Lentil Very Brown Rice

Lentil very brown rice ~~ there’s no better name for this combo of humble lentil and venerable grain. The lentils color the rice “very brown”, the tiny beans pump up the protein, vitamins and minerals, and brown rice gets a total rustic flavor upgrade.

Lentil Very Brown Rice

Very brown rice is is my absolute favorite 4-ingredient comfort food side dish. I eat it right out of the pot before it even gets near the dinner table. So addicting. Robbie doesn’t know about my sneaky spoonfuls. Don’t tell him, ok?

Very brown rice is different than cooking rice and lentils separately and stirring them together at the end. When you cook them together in the same pot, the lentils marry the rice ~~ lentil very brown rice.

Sauté the rice in oil, until it crackles and browns, before adding the water and lentils. I used to skip that step, and my very brown rice came out mushy. It didn’t really bother me; the flavor is so enjoyable. Lesson learned, for perfect texture, sauté rice first.

It would have been wordy and it sounds kinda funny to call it lentil and mung bean very brown rice, right? Truth is, two kinds of little beans enrich lentil very brown rice. Itsy bitsy round green mung beans have a sweeter flavor than green lentils—so it’s a nice balance. The original recipe calls for “dry mixed small beans, such as mung, split peas, red or lentils.” Bottom line, use any small bean you wish.

I cook this favorite so often that my copy of Ellen Buchman Ewald’s Recipes for a Small Planet is sadly worn and torn, particularly the page for Very Brown Rice. Here’s my adaptation of the recipe, so we can reference it from anywhere in the world, and give my little old treasured cookbook a rest.

This is International Year of Pulses, and I’m doing my part to get the word out. Legumes, lentils, chickpeas, and beans–be on the lookout for recipes showcasing pulses throughout the year. Did you catch my potato and bean tacos last month?

Lentil very brown rice recipe details:

  • For shorter cooking time, cook very brown rice in a pressure cooker. That’s 35 minutes max; 10 minutes to bring to pressure, 15 minutes at pressure, and 10 minutes for natural pressure release. See recipe notes for regular cooking.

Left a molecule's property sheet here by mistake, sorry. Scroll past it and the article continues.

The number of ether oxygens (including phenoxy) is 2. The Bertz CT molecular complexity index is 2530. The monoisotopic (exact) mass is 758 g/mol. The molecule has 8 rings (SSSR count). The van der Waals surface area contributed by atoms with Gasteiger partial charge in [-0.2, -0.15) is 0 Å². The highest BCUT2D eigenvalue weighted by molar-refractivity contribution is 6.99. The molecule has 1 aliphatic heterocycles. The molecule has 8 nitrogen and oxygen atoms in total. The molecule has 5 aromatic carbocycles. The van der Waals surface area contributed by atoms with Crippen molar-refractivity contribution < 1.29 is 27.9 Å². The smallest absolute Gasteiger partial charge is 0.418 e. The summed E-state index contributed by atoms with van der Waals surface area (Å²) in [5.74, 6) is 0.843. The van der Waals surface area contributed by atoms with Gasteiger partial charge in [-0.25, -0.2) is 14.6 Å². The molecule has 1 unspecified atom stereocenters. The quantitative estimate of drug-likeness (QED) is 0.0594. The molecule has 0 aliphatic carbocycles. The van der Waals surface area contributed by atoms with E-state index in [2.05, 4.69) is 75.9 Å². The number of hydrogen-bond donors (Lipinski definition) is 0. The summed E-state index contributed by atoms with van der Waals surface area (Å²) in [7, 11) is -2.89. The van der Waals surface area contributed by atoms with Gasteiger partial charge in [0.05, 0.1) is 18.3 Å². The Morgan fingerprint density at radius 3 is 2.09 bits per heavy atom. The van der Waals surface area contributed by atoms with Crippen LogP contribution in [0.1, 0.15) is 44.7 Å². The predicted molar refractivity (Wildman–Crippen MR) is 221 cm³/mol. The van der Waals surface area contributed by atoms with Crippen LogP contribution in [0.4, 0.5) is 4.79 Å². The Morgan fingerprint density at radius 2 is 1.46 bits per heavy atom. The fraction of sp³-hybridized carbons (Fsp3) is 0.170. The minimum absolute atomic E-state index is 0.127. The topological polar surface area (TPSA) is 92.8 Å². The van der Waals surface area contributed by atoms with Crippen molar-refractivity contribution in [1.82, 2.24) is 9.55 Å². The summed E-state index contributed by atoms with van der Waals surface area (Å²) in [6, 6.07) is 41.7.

• Lentils and mung beans are my favorites, though any mix of dry small beans, including split peas and red beans, makes “very brown” rice.
  • Pressure cookers are wonderful time-saving kitchen essentials. I love my stovetop stainless steel Kuhn Rikon. These days many cooks favor electric pressure cookers.
  • You might also enjoy this recipe for brown rice and quinoa with leafy Chinese tofu.

Wishing you a fabulous day–get in the kitchen and cook something delicious!

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Lentil Very Brown Rice

Yield: Makes about 3 ½ cups, about 6 servings.

Serving Size: 1/2 cup.

Lentil Very Brown Rice

What a healthy duo! For rave reviews, serve lentil very brown rice as a bed under your favorite veggie stir-fry.

Ingredients

  • 2 tablespoons canola or grapeseed oil
  • 1 ½ cups long grain brown rice (see note)
  • 3 1/3 cups water, for pressure cooking. (Increase water to 4 ½ cups for regular cooking--see notes)
  • 1/2 cup dry green lentils and/or mung beans
  • 1 teaspoon Real Salt

Instructions

  1. Heat the oil in a pressure cooker or large saucepan. Add the rice and sauté until it crackles and browns lightly, 5 to 7 minutes. Add the water, dry beans and salt. Pressure cook for 15 minutes. (For regular cooking, see notes.)
  2. Let the pressure come down naturally, which takes about 10 minutes. Taste and adjust seasoning.

Notes

  • I use long-grain organic brown basmati rice.
  • To cook lentil very brown rice without a pressure cooker, soak the lentils and mung beans for about an hour beforehand. Add the soaked beans to the sautéed rice along with the water and salt. Cook on low flame, without stirring, until the rice and beans are tender, about an hour. You may need to add more water for regular cooking.
http://www.lettyskitchen.com/lentil-very-brown-rice/

8 comments

  • I had to look up the word “pulses”! Shame on me… I thought I knew all the beany words.

    Pulse: from the Latin puls meaning thick soup or potage.

    GREG 29 February, 2016

    • yeah Greg–I learned the word from Canadian lentils. Year of the Pulse 2016. 5 March, 2016

  • What a great way to add some protein to a meal. I’ll have to give this a try. 5 March, 2016

    • Thanks Barbara–especially in a pressure cooker. 5 March, 2016

  • Diane

    I did it in my pressure cooker and it can out great1 Thanks Letty. 15 March, 2016

    • Love to hear that Diane! 16 March, 2016

  • KnowWhentoFold

    I’ve made this recipe and variations since the 80’s. Other legumes, such as chick peas, black Eyed Peas, and white beans go great, if using a pressure cooker. I also love brown sweet rice aka glutinous rice in this recipe. 14 June, 2016

    • Yes, It’s such a fabulous recipe and as you say–very adaptable! 14 June, 2016